The discourse surrounding contemporary concert dance in Africa is complex. Writings on the practice suggest that it could be considered both a neocolonial imposition and a contributor to processes of decolonization.
The growth of contemporary dance in Africa was stimulated by the establishment of an inter-Africa dance competition in 1995 by a French-sponsored dance biennale, which at the time was called the Choreographic Encounters of Africa and the Indian Ocean, and has since been renamed Danse l’Afrique danse!
A major controversy about contemporary dance was caused by the departure from the organization soon after its first event of one of its key instigators, the Ivorian choreographer Alphonse Tierou, in protest against the imposition of French artistic criteria by competition judges.
Tierou’s philosophical tenets for contemporary dance in Africa, which had guided the artistic activities leading up to the launch of the competition, were sidelined by the organizers, who set rules that insisted that entrants present new forms of dance that should not be associated with ideas of African tradition, but which still retain motifs or signifiers which a Western audience would perceive as being African. Both African choreographers and scholars feared the competition was a form of cultural neocolonialism.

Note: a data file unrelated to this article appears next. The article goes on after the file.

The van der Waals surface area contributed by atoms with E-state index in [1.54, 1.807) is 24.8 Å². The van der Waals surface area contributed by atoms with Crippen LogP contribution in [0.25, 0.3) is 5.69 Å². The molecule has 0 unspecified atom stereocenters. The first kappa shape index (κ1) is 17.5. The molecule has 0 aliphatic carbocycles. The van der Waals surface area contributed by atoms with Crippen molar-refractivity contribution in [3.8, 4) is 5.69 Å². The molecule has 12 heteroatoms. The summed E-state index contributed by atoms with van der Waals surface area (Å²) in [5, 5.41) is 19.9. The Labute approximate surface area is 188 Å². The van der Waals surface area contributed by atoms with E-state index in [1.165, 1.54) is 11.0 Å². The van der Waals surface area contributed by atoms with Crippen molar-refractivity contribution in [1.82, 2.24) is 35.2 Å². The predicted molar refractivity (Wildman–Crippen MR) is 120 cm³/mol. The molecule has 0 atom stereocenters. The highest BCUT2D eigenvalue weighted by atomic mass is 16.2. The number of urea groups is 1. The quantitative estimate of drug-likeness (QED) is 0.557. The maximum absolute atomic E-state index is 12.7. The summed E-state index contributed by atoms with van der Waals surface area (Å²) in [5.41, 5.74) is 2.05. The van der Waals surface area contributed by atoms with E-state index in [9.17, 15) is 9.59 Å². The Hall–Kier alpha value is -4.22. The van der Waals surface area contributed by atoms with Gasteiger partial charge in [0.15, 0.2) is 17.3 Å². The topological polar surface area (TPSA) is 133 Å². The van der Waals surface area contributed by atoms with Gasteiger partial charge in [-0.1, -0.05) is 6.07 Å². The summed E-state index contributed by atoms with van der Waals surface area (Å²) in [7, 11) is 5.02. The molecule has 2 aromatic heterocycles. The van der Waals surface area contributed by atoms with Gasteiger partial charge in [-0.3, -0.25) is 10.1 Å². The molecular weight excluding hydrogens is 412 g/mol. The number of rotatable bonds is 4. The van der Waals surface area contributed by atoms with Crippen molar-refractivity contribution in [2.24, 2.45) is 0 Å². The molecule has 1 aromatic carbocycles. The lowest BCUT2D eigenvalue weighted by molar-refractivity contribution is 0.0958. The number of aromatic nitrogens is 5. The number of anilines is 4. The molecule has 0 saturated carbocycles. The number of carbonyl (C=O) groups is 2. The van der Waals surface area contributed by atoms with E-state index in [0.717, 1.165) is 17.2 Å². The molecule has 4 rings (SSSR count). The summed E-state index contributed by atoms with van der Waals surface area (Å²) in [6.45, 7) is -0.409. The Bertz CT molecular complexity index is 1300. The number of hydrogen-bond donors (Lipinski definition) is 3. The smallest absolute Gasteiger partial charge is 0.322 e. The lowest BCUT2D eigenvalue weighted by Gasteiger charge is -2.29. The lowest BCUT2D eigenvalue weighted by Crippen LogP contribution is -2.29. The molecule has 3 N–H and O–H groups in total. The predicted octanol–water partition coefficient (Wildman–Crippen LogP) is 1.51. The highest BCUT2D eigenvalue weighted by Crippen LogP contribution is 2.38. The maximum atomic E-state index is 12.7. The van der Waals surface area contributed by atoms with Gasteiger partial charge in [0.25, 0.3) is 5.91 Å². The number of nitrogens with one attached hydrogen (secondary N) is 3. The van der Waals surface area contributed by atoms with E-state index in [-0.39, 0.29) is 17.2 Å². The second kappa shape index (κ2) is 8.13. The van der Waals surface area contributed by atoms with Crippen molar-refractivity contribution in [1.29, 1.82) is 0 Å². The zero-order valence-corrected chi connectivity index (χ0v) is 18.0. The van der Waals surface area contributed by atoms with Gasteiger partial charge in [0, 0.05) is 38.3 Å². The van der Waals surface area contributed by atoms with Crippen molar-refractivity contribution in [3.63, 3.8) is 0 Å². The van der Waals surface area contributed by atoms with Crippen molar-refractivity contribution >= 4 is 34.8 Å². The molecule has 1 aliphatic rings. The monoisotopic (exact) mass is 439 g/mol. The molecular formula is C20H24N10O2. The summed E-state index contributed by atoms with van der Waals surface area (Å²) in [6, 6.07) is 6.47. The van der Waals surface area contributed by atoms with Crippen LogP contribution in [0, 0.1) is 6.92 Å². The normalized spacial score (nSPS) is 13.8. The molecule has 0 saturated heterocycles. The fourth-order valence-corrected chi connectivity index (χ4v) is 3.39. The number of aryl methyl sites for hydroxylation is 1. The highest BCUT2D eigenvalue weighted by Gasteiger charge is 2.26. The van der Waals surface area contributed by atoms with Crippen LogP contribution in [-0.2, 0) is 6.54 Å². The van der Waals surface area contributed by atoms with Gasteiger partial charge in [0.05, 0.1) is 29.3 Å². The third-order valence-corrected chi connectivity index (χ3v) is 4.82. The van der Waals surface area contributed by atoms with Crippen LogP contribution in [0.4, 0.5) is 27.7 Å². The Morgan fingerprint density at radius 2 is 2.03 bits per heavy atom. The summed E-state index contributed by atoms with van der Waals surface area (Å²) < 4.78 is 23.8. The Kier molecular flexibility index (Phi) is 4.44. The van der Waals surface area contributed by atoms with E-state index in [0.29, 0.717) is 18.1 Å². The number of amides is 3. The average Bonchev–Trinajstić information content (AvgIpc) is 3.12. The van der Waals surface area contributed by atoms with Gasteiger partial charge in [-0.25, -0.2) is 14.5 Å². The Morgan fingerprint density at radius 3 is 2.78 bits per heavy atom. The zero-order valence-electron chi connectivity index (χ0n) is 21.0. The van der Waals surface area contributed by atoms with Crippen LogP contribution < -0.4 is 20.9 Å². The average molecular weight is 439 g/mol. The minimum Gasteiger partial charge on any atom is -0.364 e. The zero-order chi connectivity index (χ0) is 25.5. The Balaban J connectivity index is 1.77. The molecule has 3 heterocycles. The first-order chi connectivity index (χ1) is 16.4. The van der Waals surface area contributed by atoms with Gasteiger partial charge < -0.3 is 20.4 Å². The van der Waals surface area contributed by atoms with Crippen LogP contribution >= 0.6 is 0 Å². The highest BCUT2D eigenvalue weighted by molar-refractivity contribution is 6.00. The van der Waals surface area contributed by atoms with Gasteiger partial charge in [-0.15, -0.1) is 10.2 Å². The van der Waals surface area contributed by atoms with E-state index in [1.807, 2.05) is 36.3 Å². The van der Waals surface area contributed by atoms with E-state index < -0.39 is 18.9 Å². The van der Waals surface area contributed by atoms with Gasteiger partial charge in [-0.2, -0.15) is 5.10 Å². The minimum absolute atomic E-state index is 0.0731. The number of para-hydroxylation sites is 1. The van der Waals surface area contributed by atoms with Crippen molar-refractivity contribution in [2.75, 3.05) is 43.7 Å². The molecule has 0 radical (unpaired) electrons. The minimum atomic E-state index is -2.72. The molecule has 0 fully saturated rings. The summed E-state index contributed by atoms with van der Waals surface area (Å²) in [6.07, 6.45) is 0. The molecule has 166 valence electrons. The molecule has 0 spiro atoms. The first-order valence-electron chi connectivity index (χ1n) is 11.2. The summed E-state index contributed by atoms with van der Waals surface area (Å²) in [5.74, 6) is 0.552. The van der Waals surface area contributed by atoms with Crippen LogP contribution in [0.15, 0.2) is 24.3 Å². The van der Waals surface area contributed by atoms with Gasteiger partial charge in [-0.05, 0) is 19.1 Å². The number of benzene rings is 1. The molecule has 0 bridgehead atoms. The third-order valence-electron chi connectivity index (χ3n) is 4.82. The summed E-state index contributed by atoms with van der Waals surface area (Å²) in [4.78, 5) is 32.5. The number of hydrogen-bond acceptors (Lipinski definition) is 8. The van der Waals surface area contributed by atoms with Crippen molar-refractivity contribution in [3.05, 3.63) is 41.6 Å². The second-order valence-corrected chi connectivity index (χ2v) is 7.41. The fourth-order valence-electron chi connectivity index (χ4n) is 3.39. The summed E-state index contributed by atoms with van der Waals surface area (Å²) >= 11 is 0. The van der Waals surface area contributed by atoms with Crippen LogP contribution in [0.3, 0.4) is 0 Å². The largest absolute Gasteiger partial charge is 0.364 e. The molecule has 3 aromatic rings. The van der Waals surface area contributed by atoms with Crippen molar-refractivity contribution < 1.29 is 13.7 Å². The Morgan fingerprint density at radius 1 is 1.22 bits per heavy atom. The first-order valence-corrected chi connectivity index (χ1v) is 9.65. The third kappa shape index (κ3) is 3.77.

While these justifiable concerns persist, there is an emerging academic discourse that promotes the ownership of contemporary dance by African choreographers and dance artists. Observing developments in contemporary dance in Nigeria, Chukwuma Okoye suggested that contemporary dance is undergoing a process of indigenization, arguing that when a foreign dance form is absorbed into a society on the terms of the people in that society the resulting practices cannot be considered a mere copy of the form that was appropriated.
This according to “James Mweu & Kunja Dance Theatre: Contemporary dance as African cultural production” by ‘Funmi Adewole (African theatre XVII  3–22; RILM Abstracts of Music Literature 2018-60720).
Above and below, Kenya’s Kunja Dance Theatre, a case study in the article.